The importance of loaning materials through libraries is recognized by copyright law and the courts. Take, for example, the famous Williams & Wilkins v. United States case. The Court of Claims ruled in favor of the National Institutes of Health and the National Library of Medicine (NLM) against a copyright infringement claim filed by a medical publisher. The NLM library routinely filled requests for journal articles from other libraries or Government agencies, as well as some requests from commercial organizations. In 1968, the library filled 120,000 requests for single journal articles. The requests were filled by sending out photocopies as “loans” although the copies were actually given to the patron who was free to dispose of it as he or she wished. The Court found the copying was “fair use,” and emphasized the public interest in free access to medical knowledge, and the lack of evidence showing harm to the publishers. In the end, a new section of the copyright law was enacted, explicitly allowing both reproduction and distribution for library users.
In the situation at hand, there is even less harm to publishers, in that the only actual “copies” are evanescent. That is, they disappear from the user’s device at the end of the loan period e.g. two weeks. At that point, the copy returns to the library or is loaned to the next patron in line.
Further, a lesser known provision in the law allows nonprofit libraries to loan computer programs, so long as the software has a copyright warning affixed to the packaging. Libraries are also allowed to transfer possession of a lawfully made copies of software to another nonprofit educational institution, faculty, staff or students. 
In our situation, the item (let’s say, a book) could be seen as lawfully transferred temporarily from the library to a library patron. When the library patron has possession, no one else, not even the library, has access.
Nature: (2) the nature of the copyrighted work;
Here, as in the Google Books case, the nature of the work runs the gamut from highly creative such as poetry, to barely protectable works such as mathematical texts.
Amount: (3) the amount and substantiality of the portion used in relation to the copyrighted work as a whole; and
As stated in the Williams & Wilkins case, it is an overbroad generalization unsupported by decisions and years of accepted practice to suggest that the copying of an entire copyrighted work, any such work, cannot ever be "fair use." For example, said the court, “We cannot believe, for instance, that a judge who makes and gives to a colleague a photocopy of a law review article, in one of the smaller or less available journals, which bears directly on a problem both judges are then considering in a case before them is infringing the copyright, rather than making "fair use" of his issue of that journal. Similarly with the photocopies of particular newspaper items and articles which are frequently given or sent by one friend to another. There is, in short, no inflexible rule excluding an entire copyrighted work from the area of "fair use." Instead, the extent of the copying is one important factor, but only one, to be taken into account, along with several others.”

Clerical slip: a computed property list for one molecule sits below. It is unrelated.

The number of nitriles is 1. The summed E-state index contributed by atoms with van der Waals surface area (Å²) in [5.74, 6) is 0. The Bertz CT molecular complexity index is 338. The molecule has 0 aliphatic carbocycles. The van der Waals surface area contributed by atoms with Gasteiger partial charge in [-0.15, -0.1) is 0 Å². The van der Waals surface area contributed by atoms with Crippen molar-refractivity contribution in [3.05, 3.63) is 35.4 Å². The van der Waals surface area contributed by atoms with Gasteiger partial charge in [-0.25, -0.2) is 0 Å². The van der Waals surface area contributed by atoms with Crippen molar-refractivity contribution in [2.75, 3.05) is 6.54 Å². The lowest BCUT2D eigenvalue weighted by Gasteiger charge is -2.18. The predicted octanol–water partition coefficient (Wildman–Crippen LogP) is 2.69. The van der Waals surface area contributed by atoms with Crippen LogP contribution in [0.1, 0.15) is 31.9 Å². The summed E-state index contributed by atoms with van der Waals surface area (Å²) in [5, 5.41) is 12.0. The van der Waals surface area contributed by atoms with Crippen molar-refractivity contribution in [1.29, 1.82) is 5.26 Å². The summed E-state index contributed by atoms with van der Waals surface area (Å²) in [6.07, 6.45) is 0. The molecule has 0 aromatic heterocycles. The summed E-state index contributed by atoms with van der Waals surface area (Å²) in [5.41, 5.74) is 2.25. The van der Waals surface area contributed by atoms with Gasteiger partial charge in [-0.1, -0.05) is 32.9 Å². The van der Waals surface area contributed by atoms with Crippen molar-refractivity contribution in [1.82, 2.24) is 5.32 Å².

In this case, although the entire work is copied, it is an evanescent copy – one that disappears upon a set time period, and precludes the use by more than one user at a time. This, it can be argued, is even less substantial a copy than the “snippets” at issue in the Google Books case. That is, the snippets are available at all times, and in fact, the clever user can piece together substantial portions of snippets for permanent use. Here, the evanescent nature of the copy precludes significant use.
Market Effect:(4) the effect of the use upon the potential market for or value of the copyrighted work.
This is a critical factor. Does the scanning and loaning of evanescent copies harm the market for the publishers? I don’t believe it would be possible to show a serious adverse impact on the current market or the potential market in the future, for such vanishing copies. Only legitimate hardcopies are obtained (i.e. purchased or donated by someone who purchased the hardcopy). The publisher gets the profits from that sale.
Recommended changes to the law
Shayna Muckerheide, a digital copyright student in my San Jose State University School of Library and Information Science, proposes explicit changes to the law. Among her recommendations are to make these amendments:
1) Section 108(f)(4) should remove the second phrase relating to contractual obligations or modify it to exclude contracts related to e-readers and e-books.
Note: There is precendent for such language. Note that copyright law invalidates contract provisions that disallow termination rights. Termination rights are a public policy intiative, written into the law, allowing creators to terminate contracts after specified periods of time. This allows the next great American novelist to regain rights that turn out to be much more valuable over time than they were at the initial contract signing.
2) Section 109(b)(2)(a) should be expanded to include the lending of e-readers, e-books, and their software in nonprofit libraries for nonprofit purposes. Such language should clarify that this is not alterable by contract
 Williams & Wilkins Co. v. United States, 487 F.2d 1345 , 1973 Ct of Claims, aff'd by an equally divided court, 420 U.S. 376, 95 S.Ct. 1344 (1975).
 17 U.S.C. Section 108(d) and 108(e).
 This is a part of the First Sale doctrine as codified in Section 109(b)(2)(A). It was included as part of the Computer Software Rental Amendments Act of 1990, which amended First Sale to prohibit the rental, lease or lending of computer programs for director or indirect commercial gain. The specific provision permits nonprofit libraries to lend as an express exception to the new “rental right”. For the Copyright Office’s Report on the Computer Software Rental Amendments Act of 1990: The Nonprofit Library Lending Exemption to the Rental Right, see http://www.copyright.gov/reports/software_ren.html